1-1/2 teaspoons kosher salt
1-1/2 teaspoons aluminum-free baking powder
3 tablespoons extra virgin olive oil
6-1/2 ounces water (approximately)

In a medium bowl whisk together flour, salt, baking powder and any "variation additions." Add the oil and stir until combined. (It will look like a lumpy mess.) Add most of the water and stir to combine, adding the last bit of water gradually to create a dough that comes together but is not sticky. Turn the dough out onto a floured surface and knead 4 to 5 times. Gently form into a ball and, using a dough scraper or knife, divide the dough into 4 equal pieces. Form a ball of each piece, return to bowl and cover loosely with plastic wrap or a tea towel, allowing to rest for 15 minutes.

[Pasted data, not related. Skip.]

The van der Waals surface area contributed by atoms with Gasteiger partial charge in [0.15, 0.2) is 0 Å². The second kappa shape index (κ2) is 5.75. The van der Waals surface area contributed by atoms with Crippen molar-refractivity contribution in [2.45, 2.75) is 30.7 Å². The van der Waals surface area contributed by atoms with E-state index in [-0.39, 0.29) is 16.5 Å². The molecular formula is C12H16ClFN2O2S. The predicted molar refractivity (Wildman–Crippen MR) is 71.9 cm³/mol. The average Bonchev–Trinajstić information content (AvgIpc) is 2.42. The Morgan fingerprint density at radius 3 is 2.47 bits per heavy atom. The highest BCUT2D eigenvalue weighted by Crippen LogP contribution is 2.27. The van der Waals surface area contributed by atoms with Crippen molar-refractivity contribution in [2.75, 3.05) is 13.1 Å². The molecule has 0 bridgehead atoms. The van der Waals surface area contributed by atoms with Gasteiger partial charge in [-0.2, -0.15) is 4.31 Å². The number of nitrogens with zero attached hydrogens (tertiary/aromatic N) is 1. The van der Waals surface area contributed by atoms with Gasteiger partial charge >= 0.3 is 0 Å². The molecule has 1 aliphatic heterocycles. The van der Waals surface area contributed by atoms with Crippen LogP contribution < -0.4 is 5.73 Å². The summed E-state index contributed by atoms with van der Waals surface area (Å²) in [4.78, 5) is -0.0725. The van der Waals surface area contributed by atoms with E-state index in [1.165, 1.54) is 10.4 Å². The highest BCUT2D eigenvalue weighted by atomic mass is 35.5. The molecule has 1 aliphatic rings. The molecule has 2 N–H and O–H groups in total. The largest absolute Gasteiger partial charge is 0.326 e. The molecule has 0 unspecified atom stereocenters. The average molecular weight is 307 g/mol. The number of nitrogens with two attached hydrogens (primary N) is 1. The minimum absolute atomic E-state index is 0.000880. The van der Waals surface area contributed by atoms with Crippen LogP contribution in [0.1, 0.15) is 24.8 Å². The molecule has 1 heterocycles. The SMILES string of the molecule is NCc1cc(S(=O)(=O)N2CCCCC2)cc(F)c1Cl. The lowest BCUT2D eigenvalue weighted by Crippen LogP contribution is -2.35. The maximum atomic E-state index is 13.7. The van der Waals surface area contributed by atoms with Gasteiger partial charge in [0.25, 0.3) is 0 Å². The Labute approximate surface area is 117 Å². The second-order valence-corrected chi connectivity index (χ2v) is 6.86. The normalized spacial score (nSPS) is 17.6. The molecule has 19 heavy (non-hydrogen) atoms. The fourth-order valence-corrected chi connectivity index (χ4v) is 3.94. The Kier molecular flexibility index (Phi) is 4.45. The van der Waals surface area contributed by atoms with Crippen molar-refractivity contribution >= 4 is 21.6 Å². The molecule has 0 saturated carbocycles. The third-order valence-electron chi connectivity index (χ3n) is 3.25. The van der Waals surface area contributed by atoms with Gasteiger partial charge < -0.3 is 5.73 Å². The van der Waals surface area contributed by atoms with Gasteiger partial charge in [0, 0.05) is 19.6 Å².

Preheat the oven to 450 degrees F. (Don't hesitate to use the convection setting if your oven has that option.)

Roll out using a pasta machine. Flatten the dough until it will pass through the first setting and progressively roll thinner, dusting dough lightly with flour between takes. After running through setting #2 or #3, cut the longer piece in half and roll each piece through the next thinner settings separately. I find that #4 on our pasta roller is the maximum thinness for a final cracker that is still sturdy and bakes evenly. Lay each rolled half on a parchment lined sheet pan, then use a pizza cutter to cut dough into desired cracker sizes.

Homemade flatbread crackers. © Ryan Schierling